Against such an accomplishment, my quibbles are largely, well, quibbles. (Why recycle some of the flimsier allegations against the man without mentioning that they have been disproved? Ramadan was denied entry into France on one occasion not because of anything he'd said or done but because of a screw-up by French authorities.) One objection, however, does rise slightly above a quibble. Is Ramadan, finally and for all of his questionable inconsistencies and possible equivocations (some of which could be argued over at great length), an Islamist? When asked that question directly--by me, in a much shorter profile--Ramadan answered unequivocally that he was not. Should we take him at his word?

I would say yes, because by saying so he has signaled, on the record, a significant break between himself and his notorious forebears, with whom he is in agreement on many less objectionable points (i.e., their anti-colonialism and their concerns with social welfare) and even, as Berman points out, on some quite objectionable ones. The disavowal is crucial. By rejecting the label coined by his maternal grandfather, Ramadan rejects the totalizing ambition of Islamism, including its desire to impose Islamic sharia law (itself a field of broad intellectual and theological dispute) upon the social-juridical order of the modern state--that is, until the various modern Muslim states coalesce into a re-created community of believers, or umma.

That said, Berman is absolutely right to tackle Ramadan on many of the more questionable aspects of his thought, some of which can plausibly lead to Islamist totalitarian thinking and even to justifications of violence. Berman is also right to point out the theological narrowness, not to say absurdity, that sometimes appears in Ramadan's writing. If a true Muslim may forget God but never doubt God's existence, as Ramadan and some Muslims claim, then mankind does not have the freedom that the Koran says it possesses. Ramadan is a work in progress--and, to date, philosophically and theologically, a somewhat disappointing one.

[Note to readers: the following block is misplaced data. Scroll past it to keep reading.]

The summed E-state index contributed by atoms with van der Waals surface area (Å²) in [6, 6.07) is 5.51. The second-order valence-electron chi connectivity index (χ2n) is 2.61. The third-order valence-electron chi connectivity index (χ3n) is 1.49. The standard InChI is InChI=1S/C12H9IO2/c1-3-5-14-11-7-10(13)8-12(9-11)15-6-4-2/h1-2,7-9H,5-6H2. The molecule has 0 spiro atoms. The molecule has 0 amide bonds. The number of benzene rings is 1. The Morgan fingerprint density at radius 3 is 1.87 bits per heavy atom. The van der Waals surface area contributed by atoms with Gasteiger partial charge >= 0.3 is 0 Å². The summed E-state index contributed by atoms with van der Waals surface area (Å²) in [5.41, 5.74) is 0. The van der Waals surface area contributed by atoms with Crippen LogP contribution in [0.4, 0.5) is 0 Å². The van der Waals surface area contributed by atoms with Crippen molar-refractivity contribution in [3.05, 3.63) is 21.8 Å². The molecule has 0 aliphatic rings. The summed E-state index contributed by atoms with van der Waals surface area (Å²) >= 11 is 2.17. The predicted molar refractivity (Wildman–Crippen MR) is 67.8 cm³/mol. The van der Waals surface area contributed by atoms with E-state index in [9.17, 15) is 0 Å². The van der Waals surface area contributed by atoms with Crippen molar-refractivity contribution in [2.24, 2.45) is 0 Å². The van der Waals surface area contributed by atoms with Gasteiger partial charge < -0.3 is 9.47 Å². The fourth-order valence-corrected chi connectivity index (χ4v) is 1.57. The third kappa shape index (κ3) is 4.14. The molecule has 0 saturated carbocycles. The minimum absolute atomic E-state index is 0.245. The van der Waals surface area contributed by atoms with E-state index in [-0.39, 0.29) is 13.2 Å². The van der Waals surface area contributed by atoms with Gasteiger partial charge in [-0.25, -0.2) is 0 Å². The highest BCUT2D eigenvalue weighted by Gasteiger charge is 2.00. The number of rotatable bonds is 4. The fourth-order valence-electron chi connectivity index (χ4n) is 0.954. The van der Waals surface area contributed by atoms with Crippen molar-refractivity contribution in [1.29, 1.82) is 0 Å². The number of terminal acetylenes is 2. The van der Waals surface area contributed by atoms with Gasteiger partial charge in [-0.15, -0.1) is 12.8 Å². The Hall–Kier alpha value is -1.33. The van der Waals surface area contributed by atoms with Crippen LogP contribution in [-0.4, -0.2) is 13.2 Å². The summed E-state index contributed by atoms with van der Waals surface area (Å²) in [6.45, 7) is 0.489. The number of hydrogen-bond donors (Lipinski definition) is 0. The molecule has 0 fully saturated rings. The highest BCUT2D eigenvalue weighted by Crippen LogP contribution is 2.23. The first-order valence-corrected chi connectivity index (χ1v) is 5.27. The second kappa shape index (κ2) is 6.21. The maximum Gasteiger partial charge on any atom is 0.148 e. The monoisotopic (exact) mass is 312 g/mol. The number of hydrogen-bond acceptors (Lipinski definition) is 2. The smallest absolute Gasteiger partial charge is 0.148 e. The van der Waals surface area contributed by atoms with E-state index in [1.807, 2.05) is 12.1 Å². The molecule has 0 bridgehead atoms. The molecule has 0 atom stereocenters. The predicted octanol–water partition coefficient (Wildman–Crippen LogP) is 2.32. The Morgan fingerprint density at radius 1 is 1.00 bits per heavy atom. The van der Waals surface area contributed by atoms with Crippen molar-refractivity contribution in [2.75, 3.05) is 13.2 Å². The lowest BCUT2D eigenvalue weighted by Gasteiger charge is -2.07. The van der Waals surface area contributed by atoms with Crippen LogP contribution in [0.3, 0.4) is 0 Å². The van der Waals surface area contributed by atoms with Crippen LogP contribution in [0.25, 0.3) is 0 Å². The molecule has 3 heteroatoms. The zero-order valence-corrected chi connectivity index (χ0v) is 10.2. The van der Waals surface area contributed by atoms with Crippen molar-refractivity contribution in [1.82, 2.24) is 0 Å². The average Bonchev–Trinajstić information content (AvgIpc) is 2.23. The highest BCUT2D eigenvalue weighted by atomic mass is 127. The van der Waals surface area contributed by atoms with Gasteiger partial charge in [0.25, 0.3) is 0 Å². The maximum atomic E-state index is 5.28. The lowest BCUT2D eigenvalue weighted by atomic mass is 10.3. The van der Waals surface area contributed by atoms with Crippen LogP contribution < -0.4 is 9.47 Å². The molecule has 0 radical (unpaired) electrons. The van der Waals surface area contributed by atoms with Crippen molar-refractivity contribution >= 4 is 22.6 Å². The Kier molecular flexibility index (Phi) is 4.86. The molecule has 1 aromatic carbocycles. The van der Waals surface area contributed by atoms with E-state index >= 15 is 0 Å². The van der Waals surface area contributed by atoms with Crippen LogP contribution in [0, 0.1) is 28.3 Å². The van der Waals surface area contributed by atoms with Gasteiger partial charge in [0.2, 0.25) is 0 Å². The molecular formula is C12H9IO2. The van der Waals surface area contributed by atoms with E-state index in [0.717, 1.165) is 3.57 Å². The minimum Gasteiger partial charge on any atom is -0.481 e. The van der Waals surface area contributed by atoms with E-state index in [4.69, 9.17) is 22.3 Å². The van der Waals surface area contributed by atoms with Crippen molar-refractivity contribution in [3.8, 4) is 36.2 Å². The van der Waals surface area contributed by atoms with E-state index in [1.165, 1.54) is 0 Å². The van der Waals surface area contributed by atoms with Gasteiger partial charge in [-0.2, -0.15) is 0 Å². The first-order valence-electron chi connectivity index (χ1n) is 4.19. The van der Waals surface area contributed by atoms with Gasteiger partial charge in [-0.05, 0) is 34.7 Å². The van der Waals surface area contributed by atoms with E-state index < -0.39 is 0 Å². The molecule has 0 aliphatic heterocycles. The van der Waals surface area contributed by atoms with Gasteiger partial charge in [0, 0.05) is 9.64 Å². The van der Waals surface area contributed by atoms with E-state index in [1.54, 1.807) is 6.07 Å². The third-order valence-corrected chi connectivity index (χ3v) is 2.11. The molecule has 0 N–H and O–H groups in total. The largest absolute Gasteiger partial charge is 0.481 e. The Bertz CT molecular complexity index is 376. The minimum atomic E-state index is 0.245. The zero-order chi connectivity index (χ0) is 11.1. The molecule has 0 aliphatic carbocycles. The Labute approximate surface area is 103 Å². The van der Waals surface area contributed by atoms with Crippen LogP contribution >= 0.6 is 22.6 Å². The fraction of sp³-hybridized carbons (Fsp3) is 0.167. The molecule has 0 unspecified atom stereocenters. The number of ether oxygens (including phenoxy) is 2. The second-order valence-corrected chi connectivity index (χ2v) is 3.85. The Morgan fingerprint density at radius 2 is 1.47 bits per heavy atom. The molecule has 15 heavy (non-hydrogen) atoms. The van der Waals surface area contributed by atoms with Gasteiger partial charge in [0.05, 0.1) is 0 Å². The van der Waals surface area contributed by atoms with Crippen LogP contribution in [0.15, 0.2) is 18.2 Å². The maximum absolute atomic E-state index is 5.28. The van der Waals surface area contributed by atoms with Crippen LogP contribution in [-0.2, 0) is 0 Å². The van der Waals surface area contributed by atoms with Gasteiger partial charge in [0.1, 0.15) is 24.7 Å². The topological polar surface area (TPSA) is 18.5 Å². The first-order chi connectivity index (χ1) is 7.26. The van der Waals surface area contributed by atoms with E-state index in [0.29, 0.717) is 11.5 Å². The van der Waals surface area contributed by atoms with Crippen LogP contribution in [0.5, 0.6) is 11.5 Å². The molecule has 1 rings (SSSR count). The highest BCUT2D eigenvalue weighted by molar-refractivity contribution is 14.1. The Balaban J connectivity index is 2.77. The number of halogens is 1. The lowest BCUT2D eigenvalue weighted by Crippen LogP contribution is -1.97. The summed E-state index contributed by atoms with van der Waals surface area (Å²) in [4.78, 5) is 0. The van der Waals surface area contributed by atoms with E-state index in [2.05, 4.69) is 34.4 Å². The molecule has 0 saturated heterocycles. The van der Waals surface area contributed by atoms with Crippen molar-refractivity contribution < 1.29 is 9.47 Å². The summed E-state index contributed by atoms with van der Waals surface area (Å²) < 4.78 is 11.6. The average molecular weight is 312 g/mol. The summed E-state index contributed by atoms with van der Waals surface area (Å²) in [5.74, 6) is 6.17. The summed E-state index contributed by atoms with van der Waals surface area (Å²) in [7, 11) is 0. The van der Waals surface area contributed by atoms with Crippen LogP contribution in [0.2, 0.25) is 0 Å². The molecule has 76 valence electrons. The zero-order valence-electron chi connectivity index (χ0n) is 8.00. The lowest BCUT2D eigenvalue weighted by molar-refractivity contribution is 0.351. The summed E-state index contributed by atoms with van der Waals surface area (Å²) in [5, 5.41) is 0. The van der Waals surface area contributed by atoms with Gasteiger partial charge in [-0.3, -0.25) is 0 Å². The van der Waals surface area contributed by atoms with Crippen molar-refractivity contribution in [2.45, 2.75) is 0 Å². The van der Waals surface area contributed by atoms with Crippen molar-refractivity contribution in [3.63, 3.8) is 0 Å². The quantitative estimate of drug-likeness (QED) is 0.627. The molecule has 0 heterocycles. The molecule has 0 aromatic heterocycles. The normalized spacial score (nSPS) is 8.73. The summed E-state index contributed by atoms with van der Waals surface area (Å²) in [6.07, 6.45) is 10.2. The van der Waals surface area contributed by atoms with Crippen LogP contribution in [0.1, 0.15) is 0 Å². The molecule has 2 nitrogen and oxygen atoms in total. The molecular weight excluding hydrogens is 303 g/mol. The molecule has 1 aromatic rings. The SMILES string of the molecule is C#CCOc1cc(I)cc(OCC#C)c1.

He spouts anti-globalist rhetoric like any third-rate politically correct academic. More importantly, his book on Muhammad, as Berman notes, rarely rises above polite blandness. It barely touches on what is potentially the most radically liberating aspect of Muhammad's life: his desire to gesture beyond petty Arab tribalism (and the rigid strictures of customary Bedouin law) toward universal truths bequeathed not only to him but to other prophets in the Abrahamic tradition. The great, and potentially lethal, challenge to Islam today is the attempt of petty-minded Islamists (encouraged in their small-mindedness by Wahhabi zealots) to shrink the religion--indeed, to "rebedouinize" it--to fit their ideological agenda. At the very least, Berman reminds us, liberal thinkers need to acknowledge and, if possible, aid those courageous Muslims who are trying to resist this shrinkage.

By Alan Wolfe